News Flash > Cardiovascular Health

 

No improvement in risk of stroke-related deaths

Reported July 07, 2009


Heart attacks are down sharply in Canada and more people who have them are leaving hospital alive.

The stroke story isn't so simple.

While stroke rates have fallen over the last five years, overall there has been no improvement in a person's risk of dying within 30 days of being admitted for a "brain attack," according to a new national report.

And despite growing calls on doctors to curb the use of cesarean sections to deliver babies, the nation's C-section rate now stands at an all-time high, according to Canadian Institute of Health Information data. C-sections now account for nearly 28 per cent of deliveries in Canada.

The Canadian C-section rate increased 23 per cent over seven years from 22.5 per cent in 2001-02 to 27.7 per cent in 2007-08.

In B.C. and PEI, more than 30 per cent of babies are now born via cesarean.

Overall, more than 78,000 C-sections were performed in Canada in 2007-2008, making it the single most frequently performed surgical intervention on Canadian women, according to CIHI.

Highlights of this year's annual "health indicators" report include:

Heart attacks: The rate of Canadians being admitted to hospital with a heart attack is falling. Between 2003-04 and 2007-08, there was a 13-per-cent drop. (The rates don't include Quebec because of differences in data collection.) Over the same time, the 30-day, in-hospital death rate from heart attack fell 11 per cent, and unplanned re-admissions to hospital after a heart attack decreased by one-third.

Overall, 49,220 Canadians were hospitalized for heart attacks in 2007-08. The rates were highest in Newfoundland and Labrador, and lowest in B.C.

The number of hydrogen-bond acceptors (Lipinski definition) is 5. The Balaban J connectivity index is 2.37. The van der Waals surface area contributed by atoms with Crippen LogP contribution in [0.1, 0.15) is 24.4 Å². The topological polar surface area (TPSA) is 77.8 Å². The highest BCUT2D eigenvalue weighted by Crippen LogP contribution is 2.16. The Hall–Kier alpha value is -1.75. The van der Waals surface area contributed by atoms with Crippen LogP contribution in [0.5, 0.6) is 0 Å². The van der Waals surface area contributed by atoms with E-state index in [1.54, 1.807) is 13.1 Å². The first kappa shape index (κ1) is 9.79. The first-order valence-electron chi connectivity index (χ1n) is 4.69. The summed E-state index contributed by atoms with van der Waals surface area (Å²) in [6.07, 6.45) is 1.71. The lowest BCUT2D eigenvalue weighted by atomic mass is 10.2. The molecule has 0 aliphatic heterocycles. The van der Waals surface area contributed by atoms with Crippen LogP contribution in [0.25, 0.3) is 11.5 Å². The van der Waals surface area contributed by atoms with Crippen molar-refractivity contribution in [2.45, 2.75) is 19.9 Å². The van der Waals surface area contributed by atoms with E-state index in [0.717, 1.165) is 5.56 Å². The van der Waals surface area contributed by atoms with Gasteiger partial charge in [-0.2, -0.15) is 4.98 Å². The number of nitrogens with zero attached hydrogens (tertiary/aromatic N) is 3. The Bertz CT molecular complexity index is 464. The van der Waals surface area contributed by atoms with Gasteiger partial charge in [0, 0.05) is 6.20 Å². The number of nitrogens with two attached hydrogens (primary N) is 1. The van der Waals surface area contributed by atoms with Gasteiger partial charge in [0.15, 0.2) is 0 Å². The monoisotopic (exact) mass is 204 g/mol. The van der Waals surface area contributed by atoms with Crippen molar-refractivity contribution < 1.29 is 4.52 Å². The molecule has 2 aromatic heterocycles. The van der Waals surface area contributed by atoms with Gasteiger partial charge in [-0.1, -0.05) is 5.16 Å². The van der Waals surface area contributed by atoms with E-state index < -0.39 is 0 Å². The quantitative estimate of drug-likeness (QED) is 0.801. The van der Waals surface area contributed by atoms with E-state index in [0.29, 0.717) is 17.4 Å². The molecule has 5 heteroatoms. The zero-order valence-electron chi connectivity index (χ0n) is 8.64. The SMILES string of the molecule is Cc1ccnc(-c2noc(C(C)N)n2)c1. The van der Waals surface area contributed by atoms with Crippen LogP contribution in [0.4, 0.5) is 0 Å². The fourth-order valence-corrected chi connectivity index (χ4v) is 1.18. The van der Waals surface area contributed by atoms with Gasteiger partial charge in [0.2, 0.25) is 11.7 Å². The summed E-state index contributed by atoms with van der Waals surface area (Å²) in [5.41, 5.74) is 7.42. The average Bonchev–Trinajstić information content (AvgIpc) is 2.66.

Men had four times as many heart attacks as women between the ages of 20 and 44, but the gender gap shrinks with age: By age 65, men have only one and a half times more myocardial infarctions than women.

People in the poorest neighbourhoods were 66 per cent more likely to hospitalized with a heart attack than those in the richest neighbourhoods.

The report also reflects a dramatic shift in how doctors are restoring blood to dying heart muscle. Heart attacks result when blood vessels supplying blood to the heart are suddenly blocked. Angioplasty, a procedure that uses a balloon to open a clogged artery, and stents tiny, cage-like tubes that keep arteries propped open have become the favoured treatment for heart attacks over bypass surgery, where the chest is opened and blood vessels taken from other parts of the body are used to reroute blood around the blocked artery.

Over the past decade, the number of angioplasties performed in Canada has more than doubled, while cardiac bypass dropped 18 per cent. In 2007-2008, there were more than 36,000 discharges for angioplasty. Men were more likely than women to undergo angioplasty or bypass for heart attacks.

Stroke: Hospitalization rates fell 14 per cent between 2003-04 and 2007-08, according to the CIHI data. The in-hospital death rate for stroke improved only for patients aged 20 to 44, a 28-per-cent drop.

"But there are so few strokes in that age group that it doesn't make a difference in the overall number," says Helen Angus, vice-president of research at CIHI. The rate didn't change for other ages and held steady at 18 per cent, or just about double the risk of dying in hospital from a heart attack.

"The important thing is that we are preventing people from having a stroke in the first place," through lifestyle interventions such as quitting smoking and lowering blood pressure, says Dr. Frank Silver, a spokesman for the Canadian Stroke Network and professor of neurology at the University of Toronto.